The 2022 Mercedes SL was developed exclusively by AMG.
New Mercedes-Benz SL Roadsters are not often found. Each of the SL generations lasted an average of about 12 years before a new one hit the market, and for the past five decades the SL has been more of a comfortable GT car than a racing-derived sports car like the original 300SL. But with the brand new one, that should change.
A change is already taking place in the name: instead of Mercedes-Benz SL, the new generation will be. Like the AMG GT, the new SL was also developed from the ground up by AMG. Mercedes commissioned the AMG team to make the SL smaller, lighter and much more athletic, while channeling the spirit of the original model. It rides on a new platform – one that’s shared with the next-generation GT Coupe – and the SL will essentially take up the space that’s about to be discontinued .
AMG development is a big deal, but not the biggest fundamental change. For the first time in the model’s history, the new SL will also be available with all-wheel drive – and not just, but as standard. In addition, the new one will only have a back seat for the third time in the history of the SL (but for the first time in the USA). The R107 was available as a factory accessory with a rear backup bench and the R129 had an optional rear seat in Europe, but every version of the new R232 SL comes with a two-plus-two configuration. The new SL also relies on a fabric roof and replaces the foldable hardtop setup of the last two generations. For the first time there will also be rear-axle steering.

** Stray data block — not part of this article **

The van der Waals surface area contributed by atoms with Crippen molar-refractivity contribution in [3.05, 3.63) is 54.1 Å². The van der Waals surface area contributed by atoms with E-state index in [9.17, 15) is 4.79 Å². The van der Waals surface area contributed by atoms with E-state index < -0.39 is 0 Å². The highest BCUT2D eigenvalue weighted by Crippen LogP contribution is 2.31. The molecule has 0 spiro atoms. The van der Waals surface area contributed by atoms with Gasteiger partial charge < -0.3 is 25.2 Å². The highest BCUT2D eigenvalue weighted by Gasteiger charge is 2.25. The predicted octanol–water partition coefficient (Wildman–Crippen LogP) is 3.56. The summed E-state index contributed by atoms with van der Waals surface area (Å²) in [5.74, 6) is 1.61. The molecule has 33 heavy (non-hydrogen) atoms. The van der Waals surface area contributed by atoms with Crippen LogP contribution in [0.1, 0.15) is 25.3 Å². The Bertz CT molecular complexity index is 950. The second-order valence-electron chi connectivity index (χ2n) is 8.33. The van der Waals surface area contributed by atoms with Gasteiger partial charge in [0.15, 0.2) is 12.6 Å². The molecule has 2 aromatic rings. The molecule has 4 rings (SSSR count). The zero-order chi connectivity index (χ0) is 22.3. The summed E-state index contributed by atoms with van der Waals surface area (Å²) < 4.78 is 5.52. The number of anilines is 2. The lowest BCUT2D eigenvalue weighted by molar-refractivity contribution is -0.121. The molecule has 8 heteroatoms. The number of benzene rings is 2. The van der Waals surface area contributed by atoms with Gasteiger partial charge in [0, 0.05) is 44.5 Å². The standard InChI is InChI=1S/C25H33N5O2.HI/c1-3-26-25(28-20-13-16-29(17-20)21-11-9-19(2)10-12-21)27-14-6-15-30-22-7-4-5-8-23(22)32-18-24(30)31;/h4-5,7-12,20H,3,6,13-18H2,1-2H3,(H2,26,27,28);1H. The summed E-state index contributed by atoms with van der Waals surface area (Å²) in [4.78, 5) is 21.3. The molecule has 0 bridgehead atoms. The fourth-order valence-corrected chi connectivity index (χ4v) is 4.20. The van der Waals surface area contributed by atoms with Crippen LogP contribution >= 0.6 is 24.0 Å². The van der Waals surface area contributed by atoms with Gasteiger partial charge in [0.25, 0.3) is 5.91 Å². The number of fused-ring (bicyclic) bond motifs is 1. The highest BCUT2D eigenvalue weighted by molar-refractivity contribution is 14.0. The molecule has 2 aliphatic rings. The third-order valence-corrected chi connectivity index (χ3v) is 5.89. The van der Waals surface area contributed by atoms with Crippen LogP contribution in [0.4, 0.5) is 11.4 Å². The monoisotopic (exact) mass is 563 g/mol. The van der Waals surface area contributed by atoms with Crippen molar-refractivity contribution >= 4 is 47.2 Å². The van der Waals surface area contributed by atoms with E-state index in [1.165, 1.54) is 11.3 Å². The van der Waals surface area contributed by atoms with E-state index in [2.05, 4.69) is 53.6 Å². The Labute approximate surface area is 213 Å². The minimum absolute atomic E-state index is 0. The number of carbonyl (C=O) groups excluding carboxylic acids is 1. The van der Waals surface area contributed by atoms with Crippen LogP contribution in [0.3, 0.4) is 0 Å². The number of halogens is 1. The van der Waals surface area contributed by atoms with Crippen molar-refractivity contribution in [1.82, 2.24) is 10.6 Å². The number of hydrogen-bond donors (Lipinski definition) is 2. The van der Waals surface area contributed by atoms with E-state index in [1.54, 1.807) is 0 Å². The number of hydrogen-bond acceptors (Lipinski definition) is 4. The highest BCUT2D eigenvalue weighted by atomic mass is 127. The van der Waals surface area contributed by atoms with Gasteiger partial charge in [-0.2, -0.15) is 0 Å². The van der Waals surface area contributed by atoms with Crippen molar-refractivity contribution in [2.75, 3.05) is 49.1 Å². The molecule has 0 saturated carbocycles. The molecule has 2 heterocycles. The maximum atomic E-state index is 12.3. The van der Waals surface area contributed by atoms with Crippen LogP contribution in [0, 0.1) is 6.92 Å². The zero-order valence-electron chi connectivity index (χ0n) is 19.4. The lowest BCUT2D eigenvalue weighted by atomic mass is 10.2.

The 2022 Mercedes-AMG SL Roadster is a fundamental change